Jewish Big Easy's Back — In Time for Super Bowl

New Orleans Community Trumpets Comeback After Katrina

Getty Images

By Seth Berkman

Published February 01, 2013.
  • Print
  • Share Share
  • Single Page

The Jewish Big Easy is back — and the Super Bowl proves it.

New Orleans Jews are eagerly trumpeting Super Bowl XLVII as a means to showcase their rebuilt community, almost seven and a half years after it suffered a devastating drop in population following Hurricane Katrina.

“We were impacted by Katrina just like everyone else,” said Rabbi Robert Loewy, of Congregation Gates of Prayer. “As proud New Orleanians, we are delighted to see the Super Bowl hosted here.”

Yossie Nemes, rabbi of the Chabad Jewish Center of Suburban New Orleans, said the big game is evidence that the Crescent City has come all the way back.

In fact, the population of Jews in New Orleans now is higher than it was before the storm, having gone from 9,500 then to 9,800 today, according to Michael Weil, executive director of the Jewish Federation of Greater New Orleans.

That represents a stunning turnaround. Weil noted that after Hurricane Katrina, some 3,000 to 3,500 of New Orleans’s were displaced. And an aging Jewish population threatened to decrease those numbers even greater in the years afterward.

“The city is really coming back in good shape; the Jewish community is strong now,” said Nemes. “The synagogues, Chabad, federations — everyone is positioned possibly stronger than before, and hopefully anticipating good times again.”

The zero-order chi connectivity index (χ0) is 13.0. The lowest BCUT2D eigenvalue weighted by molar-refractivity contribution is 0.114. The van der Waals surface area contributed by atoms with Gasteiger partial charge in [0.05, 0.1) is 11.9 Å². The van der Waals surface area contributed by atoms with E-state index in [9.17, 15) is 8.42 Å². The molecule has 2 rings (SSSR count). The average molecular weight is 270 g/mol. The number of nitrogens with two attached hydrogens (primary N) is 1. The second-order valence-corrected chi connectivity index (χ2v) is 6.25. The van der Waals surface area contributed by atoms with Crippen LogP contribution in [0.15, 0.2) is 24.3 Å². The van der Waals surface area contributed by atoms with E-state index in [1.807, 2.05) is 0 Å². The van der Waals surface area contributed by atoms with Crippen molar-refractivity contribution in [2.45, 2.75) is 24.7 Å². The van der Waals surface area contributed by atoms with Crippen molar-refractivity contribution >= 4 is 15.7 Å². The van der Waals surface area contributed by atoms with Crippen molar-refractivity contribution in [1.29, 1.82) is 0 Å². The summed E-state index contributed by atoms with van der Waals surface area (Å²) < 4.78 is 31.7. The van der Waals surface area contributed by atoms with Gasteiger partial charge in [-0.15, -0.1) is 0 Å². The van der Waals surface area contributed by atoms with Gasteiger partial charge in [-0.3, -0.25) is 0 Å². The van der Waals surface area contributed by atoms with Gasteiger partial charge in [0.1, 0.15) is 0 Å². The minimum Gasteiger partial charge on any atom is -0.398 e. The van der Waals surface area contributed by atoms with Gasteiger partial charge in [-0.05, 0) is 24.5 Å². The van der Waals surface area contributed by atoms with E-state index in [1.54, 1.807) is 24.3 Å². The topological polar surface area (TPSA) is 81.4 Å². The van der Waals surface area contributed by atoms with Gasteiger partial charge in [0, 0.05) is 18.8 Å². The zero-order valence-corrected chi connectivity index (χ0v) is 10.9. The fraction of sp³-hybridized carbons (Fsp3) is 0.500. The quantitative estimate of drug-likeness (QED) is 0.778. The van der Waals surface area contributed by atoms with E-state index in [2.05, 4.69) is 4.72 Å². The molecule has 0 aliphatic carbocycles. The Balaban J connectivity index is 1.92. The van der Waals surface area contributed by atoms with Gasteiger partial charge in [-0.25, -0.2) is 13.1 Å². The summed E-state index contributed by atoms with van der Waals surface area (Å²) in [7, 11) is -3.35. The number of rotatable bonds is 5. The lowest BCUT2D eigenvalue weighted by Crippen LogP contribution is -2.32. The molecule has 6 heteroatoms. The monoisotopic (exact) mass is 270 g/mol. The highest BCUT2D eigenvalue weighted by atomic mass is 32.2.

The biggest game in American sports will return to the Mercedes-Benz Superdome on February 3, for the first time since 2002. Nemes said his phone has been “ringing off the hook” with calls from Jews in Baltimore and San Francisco since the conclusion of the conference championship games January 20, which saw the San Francisco 49ers and the Baltimore Ravens punch their tickets to New Orleans. Callers are inquiring about Jewish life in the city, said Nemes, and he has been helping prospective

visitors locate kosher restaurants and lodging, as area hotels have been booked for months.

Michael A. Bernstein, who became senior vice president for academic affairs and provost at Tulane University in 2007, arrived in the city two years after Katrina when there were still “FEMA trailers everywhere,” he said. Bernstein hailed the return of the game as “a moment of pride” and “a symbol of our resilience, rebirth and revitalization overall.”

Thousands of Jewish volunteers arrived to help with the city’s rehabilitation after the storm, and hundreds of them stayed behind, drawn to an accessible Jewish life and to the city’s own brand of eccentricity.

Rabbi Yonah Schiller, executive director of Tulane’s Hillel, said he moved to the city in 2008 because it held tightly “to its rich unique culture while setting out to reimagine and reinvent what it wanted to be, as it transitioned from recovery to renewal,” a process he termed “very Jewish.” Schiller said New Orleans leads the country in startups-per-capita and is among the highest-ranking metro areas for employment growth. “The Jewish community has been part of that process,” he said.

Adding to the enticement of settling down in the Big Easy were grants and complimentary memberships to local synagogues and organizations, offered by the local federation.